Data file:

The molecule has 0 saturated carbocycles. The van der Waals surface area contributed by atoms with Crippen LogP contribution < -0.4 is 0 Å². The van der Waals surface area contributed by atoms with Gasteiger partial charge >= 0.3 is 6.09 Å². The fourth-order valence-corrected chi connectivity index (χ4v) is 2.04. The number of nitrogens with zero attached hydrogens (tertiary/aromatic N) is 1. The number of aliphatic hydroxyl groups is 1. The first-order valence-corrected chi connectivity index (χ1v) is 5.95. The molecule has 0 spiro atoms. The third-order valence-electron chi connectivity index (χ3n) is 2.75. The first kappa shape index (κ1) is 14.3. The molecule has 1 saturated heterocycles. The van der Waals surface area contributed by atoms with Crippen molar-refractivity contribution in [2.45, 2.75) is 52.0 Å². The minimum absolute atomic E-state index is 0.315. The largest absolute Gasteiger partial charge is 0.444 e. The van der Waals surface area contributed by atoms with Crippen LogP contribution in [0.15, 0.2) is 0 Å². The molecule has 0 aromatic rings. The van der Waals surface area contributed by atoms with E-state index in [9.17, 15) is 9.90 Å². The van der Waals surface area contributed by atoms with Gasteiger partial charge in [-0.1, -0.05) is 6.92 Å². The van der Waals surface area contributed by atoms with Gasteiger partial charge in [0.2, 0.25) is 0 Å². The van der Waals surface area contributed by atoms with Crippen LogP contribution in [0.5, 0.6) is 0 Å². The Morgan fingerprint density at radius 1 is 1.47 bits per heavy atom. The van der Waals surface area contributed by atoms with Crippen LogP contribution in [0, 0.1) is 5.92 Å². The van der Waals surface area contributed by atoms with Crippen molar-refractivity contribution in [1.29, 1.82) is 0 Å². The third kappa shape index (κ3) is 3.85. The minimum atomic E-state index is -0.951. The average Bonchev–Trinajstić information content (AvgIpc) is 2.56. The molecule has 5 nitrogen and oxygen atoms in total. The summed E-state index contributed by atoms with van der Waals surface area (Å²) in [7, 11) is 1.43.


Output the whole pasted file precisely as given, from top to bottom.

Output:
The molecule has 0 saturated carbocycles. The van der Waals surface area contributed by atoms with Crippen LogP contribution < -0.4 is 0 Å². The van der Waals surface area contributed by atoms with Gasteiger partial charge >= 0.3 is 6.09 Å². The fourth-order valence-corrected chi connectivity index (χ4v) is 2.04. The number of nitrogens with zero attached hydrogens (tertiary/aromatic N) is 1. The number of aliphatic hydroxyl groups is 1. The first-order valence-corrected chi connectivity index (χ1v) is 5.95. The molecule has 0 spiro atoms. The third-order valence-electron chi connectivity index (χ3n) is 2.75. The first kappa shape index (κ1) is 14.3. The molecule has 1 saturated heterocycles. The van der Waals surface area contributed by atoms with Crippen molar-refractivity contribution in [2.45, 2.75) is 52.0 Å². The minimum absolute atomic E-state index is 0.315. The largest absolute Gasteiger partial charge is 0.444 e. The van der Waals surface area contributed by atoms with Crippen LogP contribution in [0.15, 0.2) is 0 Å². The molecule has 0 aromatic rings. The van der Waals surface area contributed by atoms with E-state index in [9.17, 15) is 9.90 Å². The van der Waals surface area contributed by atoms with Gasteiger partial charge in [-0.1, -0.05) is 6.92 Å². The van der Waals surface area contributed by atoms with Gasteiger partial charge in [0.2, 0.25) is 0 Å². The van der Waals surface area contributed by atoms with Crippen LogP contribution in [0.5, 0.6) is 0 Å². The Morgan fingerprint density at radius 1 is 1.47 bits per heavy atom. The van der Waals surface area contributed by atoms with Crippen LogP contribution in [0, 0.1) is 5.92 Å². The van der Waals surface area contributed by atoms with Crippen molar-refractivity contribution in [1.29, 1.82) is 0 Å². The third kappa shape index (κ3) is 3.85. The minimum atomic E-state index is -0.951. The average Bonchev–Trinajstić information content (AvgIpc) is 2.56. The molecule has 5 nitrogen and oxygen atoms in total. The summed E-state index contributed by atoms with van der Waals surface area (Å²) in [7, 11) is 1.43.